Oregon Coast

Photo by Loren Kerns

Oregon Coast Itineraries

Pacific City Party: An Oregon Coast Family Weekend

Exploring the ruggedly beautiful Highway 101

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It’s called the coast. The 363 miles of Oregon shoreline are publicly owned, thanks to the 1967 Oregon Beach Bill and is always called the coast, never the beach. Oregon doesn’t do beach. It’s too cold and rainy most of the year to evoke images of bikinis and board shorts. Nope, in Oregon we visit the coast with our Gore-Tex jackets on to take a hike. We walk our dogs all bundled up past the iconic Haystack Rock at Cannon Beach. We gaze out at the white wash of waves from a cozy picture window from a rental house. Going to the coast is not the same as going to the beach and us Oregonians like it that way.

The Oregon Coastal Region is broken up into four distinct areas, the North Coast, the Tillamook Coast, the Central Coast and the South Coast. Each area takes on a unique hyper-local profile but you can be sure to find great coffee, breweries, wineries, miles of public beaches and vistas that will beg of you to stop the car and soak in the beauty of the Oregon coast, all along the way.

Beauty, Hiking, Surfing and More

The unrefined beauty of the Oregon Coast speaks to travelers who want more than just a pretty beach. The conifers lining Highway 101, the coastal road that winds it’s way from the Columbia River in the Northern tip of the state by Astoria to the California border, frame the panoramic views of the seemingly never ending Pacific.

Although it’s cold, the Oregon coastal waters average temperatures in the low to mid 50’s Fahrenheit; it’s also a great place to surf. Whether you are new to the sport or have been surfing for decades, the powerful Oregon waves make for great riding. There are great surf spots all along the coast, but some favorites are Seaside Cove, Indian Head Beach, Short Sands Beach, Pacific City, Otter Rock, and Florence

Since the average rainfall in Newport, Oregon on the central coast is nearly 70 inches per year, hanging out on a warm beach might not be a part of your Oregon Coast holiday. Instead, many Oregon Coast vacationers find hiking through the stunning and varied landscape of the windswept coast region to be a great alternative. Likewise, flying kites on the beach, looking at tide pools and storm watching from a cozy rental house are key ingredients to a full immersion in an Oregon Coast holiday.

Local Food, Local Drink

The Farm to Table movement is having its moment on the Oregon Coast. From North to South you will find meals that highlight the local bounty. Clam chowders featuring locally foraged clams in Cannon Beach, that day dory caught halibut in Pacific City, seasonal produce from coastal farms in Newport are the norm. Brew masters and spirit purveyors have also discovered the Oregon Coast where you will find locally made beers and cocktails in each community up and down Highway 101.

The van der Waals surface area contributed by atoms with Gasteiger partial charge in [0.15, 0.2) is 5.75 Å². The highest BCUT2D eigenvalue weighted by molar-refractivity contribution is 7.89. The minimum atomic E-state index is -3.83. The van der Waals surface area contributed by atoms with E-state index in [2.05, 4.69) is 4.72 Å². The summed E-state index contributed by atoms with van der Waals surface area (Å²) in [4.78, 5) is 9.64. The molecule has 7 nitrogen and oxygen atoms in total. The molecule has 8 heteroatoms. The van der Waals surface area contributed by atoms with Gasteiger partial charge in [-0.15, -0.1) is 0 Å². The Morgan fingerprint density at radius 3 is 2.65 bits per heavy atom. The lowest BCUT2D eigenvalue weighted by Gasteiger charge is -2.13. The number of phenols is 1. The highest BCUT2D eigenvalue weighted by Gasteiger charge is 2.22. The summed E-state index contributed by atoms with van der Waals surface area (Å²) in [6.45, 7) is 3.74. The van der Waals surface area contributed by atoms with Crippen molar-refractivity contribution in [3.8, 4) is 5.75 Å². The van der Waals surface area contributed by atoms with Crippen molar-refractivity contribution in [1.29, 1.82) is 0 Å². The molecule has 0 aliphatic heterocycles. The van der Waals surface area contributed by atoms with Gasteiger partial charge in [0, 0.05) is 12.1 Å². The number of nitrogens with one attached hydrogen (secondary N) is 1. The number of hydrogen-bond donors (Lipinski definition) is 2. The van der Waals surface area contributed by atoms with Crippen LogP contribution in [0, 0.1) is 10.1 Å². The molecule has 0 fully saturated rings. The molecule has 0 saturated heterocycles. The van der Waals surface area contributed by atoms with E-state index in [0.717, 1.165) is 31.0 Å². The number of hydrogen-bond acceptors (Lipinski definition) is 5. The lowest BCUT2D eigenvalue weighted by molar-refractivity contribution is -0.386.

You may need a raincoat when you visit, but the Oregon Coast will not disappoint.

Explore an Oregon Coast Itinerary

Pacific City Party: An Oregon Coast Family Weekend … Family-friendly spot for beach, beers and surf

When To Go

There really isn’t a bad time to visit the Oregon Coast. Temperatures are moderate year-round, cooler (but not cold) in the winter and warmer (but not hot) in the summer months.

Expect more automobile traffic on Highway 101 as locals and tourists’ head to their favorite seaside resort destinations between Memorial and Labor Day weekends

How Much Time To Spend

While a person could drive the entire span of Highway 101in a single day, plan a minimum two day drive with an overnight somewhere in the Central Coast.

While a four day trip itinerary allows for basic exploration in each of the distinct regions (North Coast, Tillamook Coast, Central Coast, and South Coast), an adding extra three days between Tillamook, Cannon Beach, and Bandon would fill out a full week quite nicely.

High and Low Season

There really isn’t a bad time to visit the Oregon Coast. Temperatures are moderate year-round, cooler (but not cold) in the winter and warmer (but not hot) in the summer months.

Expect more automobile traffic on Highway 101 as locals and tourists’ head to their favorite seaside resort destinations between Memorial and Labor Day weekends.

Weather and Climate

Oregon weather is unpredictable. You may experience rain and sunshine at the same time, with bone-chilling cold and fog at sunrise and temps hot enough to send sweat dripping down the back of your neck after sunset. Dress in layers and keep a waterproof (not water resistant) jacket or shell in your vehicle or backpack.

Events and Holidays

National Holidays

January (1st): New Year’s Day
January (third Monday):  Martin Luther King Jr. Day
February (third Monday):  Presidents Day
May (last Monday):  Memorial Day
July (4th):  Independence Day
September (first Monday):  Labor Day
October (second Monday):  Columbus Day
(not the same as Native American Day, which is only celebrated officially in two states, on September 25th)
November (11th):  Veterans Day
November (fourth Thursday):  Thanksgiving Day
December (25th):  Christmas

Time Zone

Oregon is located in the Pacific time zone.

To check the local time on the Oregon Coast, click here.

Daylight Savings Time (DST) happens in the spring (on the second Sunday morning of March at 2 a.m.). It’s when clocks are advanced one hour so there is more daylight later into the evening. In the fall (on the first Sunday morning in November at 2 a.m.), clocks shift back one hour to standard time. The entire U.S. (except Hawaii and most of Arizona) participates in this ritual of ‘springing forward’ and ‘falling back.’